I don't blame Serena for being upset, caught up in the moment, and even for being vocal. Lots of tennis players are vocal on the court. But there is a line one must not cross, and for the second time at a Grand Slam event, Serena crossed it, spit on it, and crushed it into the ground. Where is her professionalism? Where is her integrity? Do these things not count when you are famous and have boatloads of money?

What is far worse than the Serena incident is the reaction of the USTA who is fining her $2000 for the infraction. Game, set, match! Hello people, but just in case you hadn't noticed, she is a millionaire. Serena probably spends more than this on breakfast and lunch for a week. Someone wrote that, at her hourly rate, it was worth about 1 minute of her earnings. She walked away from this tournament, by the way, with a cool 1.4 million as a runner-up losing by the score of 6-2, 6-3.

What would you do if you were the USTA? Should she not be held accountable for her mistake? Is the chump change of $2000 a realistic fine for someone with her financial resources? How do you feel about suspension at a major event such as the next Grand Slam tournament–The Australian Open?

Let's record your feelings on this and be heard as a tennis fan, patron, parent, or even tennis professional in any capacity such as instructor, coach, or player.

FAVORITE SITES: Timeless Tennis by Gary Bala

Posted: Monday, September 12, 2011
The Greatest Year: Novak Djokovic wins the Men's Singles Championship U.S. Open 2011
"It's probably the greatest year ever in the history of tennis."
–John McEnroe, holder of 82-3 Win-Loss Record...read more

Tuesday, September 6, 2011

REFLECTIONS: Why Recreational players are NOT the Pros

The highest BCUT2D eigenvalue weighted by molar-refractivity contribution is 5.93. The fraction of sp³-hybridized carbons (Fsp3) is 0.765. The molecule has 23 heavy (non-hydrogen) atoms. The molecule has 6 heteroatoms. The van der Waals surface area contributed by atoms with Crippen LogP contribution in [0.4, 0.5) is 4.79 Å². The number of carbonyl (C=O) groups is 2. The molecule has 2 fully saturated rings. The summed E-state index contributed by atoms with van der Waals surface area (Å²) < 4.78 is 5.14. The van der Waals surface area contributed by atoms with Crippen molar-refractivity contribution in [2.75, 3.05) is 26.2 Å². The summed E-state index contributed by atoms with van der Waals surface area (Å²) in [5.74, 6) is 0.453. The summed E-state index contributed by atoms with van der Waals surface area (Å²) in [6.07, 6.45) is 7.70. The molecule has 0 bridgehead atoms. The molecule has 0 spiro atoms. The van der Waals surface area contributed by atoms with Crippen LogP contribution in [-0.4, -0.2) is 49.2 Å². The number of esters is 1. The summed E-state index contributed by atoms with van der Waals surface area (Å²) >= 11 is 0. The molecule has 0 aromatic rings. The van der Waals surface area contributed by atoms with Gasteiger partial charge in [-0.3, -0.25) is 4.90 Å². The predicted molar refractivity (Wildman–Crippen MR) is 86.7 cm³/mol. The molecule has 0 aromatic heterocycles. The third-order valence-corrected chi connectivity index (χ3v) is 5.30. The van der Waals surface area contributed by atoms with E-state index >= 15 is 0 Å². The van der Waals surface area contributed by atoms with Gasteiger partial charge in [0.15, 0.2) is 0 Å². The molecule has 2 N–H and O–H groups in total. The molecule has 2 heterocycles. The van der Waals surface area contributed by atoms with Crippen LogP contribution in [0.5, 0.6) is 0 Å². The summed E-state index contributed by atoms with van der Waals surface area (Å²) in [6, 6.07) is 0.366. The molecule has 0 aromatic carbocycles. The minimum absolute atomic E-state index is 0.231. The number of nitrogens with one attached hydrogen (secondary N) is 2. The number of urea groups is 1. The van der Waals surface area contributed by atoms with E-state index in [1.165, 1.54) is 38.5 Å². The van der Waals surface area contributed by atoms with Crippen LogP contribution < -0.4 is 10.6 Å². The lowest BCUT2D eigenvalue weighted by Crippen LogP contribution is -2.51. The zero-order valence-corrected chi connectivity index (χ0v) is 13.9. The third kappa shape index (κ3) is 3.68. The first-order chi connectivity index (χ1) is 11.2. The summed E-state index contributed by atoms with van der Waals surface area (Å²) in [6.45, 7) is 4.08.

We have got to start being realistic about our tennis games. We, the recreational tennis player, are not anywhere near the pro ranks. That is not to say that, on occasion, we do not hit a shot worthy of a professional player. Yes, it does happen and it always feels great. But how do we back it up? And from what level of opponent did we hit this wonderful shot? And can we repeat this incredible placement over and over again? 

I can watch Roger Federer, Rafael Nadal, and Novak Djokovic's forehand on video analysis until I turn grey and still never come close to owning such a weapon. Now I'm a huge proponent of watching the pros in order to learn more about our own games, and I have learned volumes over three decades of observation. But let's get REAL! These are highly trained, incredibly fit, and financially motivated individuals who chose tennis as a career. They don't need to sandwich their forays to the court between their 9-5 jobs, dropping the kids at soccer practice, mowing the lawn, or balancing their checkbook. 

Last night I watched an incredible match in the round of 16 at the U.S. Open between Joe-Wilfried Tsonga of France and Mardy Fish of the U.S. It began in the day session, and went on into the night with a score of 6-4, 6-7 (5), 3-6, 6-4, 6-2. Tsonga took the 3 hour, 45 minute match amongst swirling winds and an understandably pro-Fish (U.S) crowd.

These players both showed incredible will, stamina, flexibility, and shot-making ability to the delight of the audience who kept the night-session crowd at bay while enjoying their view of this battle between two outstanding titans in today's tennis. But we are NOT them.  We can only dedicate limited time, effort, finances, and willpower to what most do on a recreational level. 

Swinging the racquet at a ball successfully, or hitting with a certain spin with confidence, requires a lot more than seeing how the pros hit tennis balls. The foundation required of today's professional players is well beyond the reach of most of us. That does not mean we cannot learn from watching. It simply means that all must be tasted and digested within the realm of our own reality as an individual. 

But I for one am so glad that the pros can show us the possibilities from the best-of-the-best. It is very entertaining and instructive indeed, and the lessons learned from all-court-players such as Jo-Wilfried Tsonga and Mardy Fish can only assist in the goal of being the best players WE can be!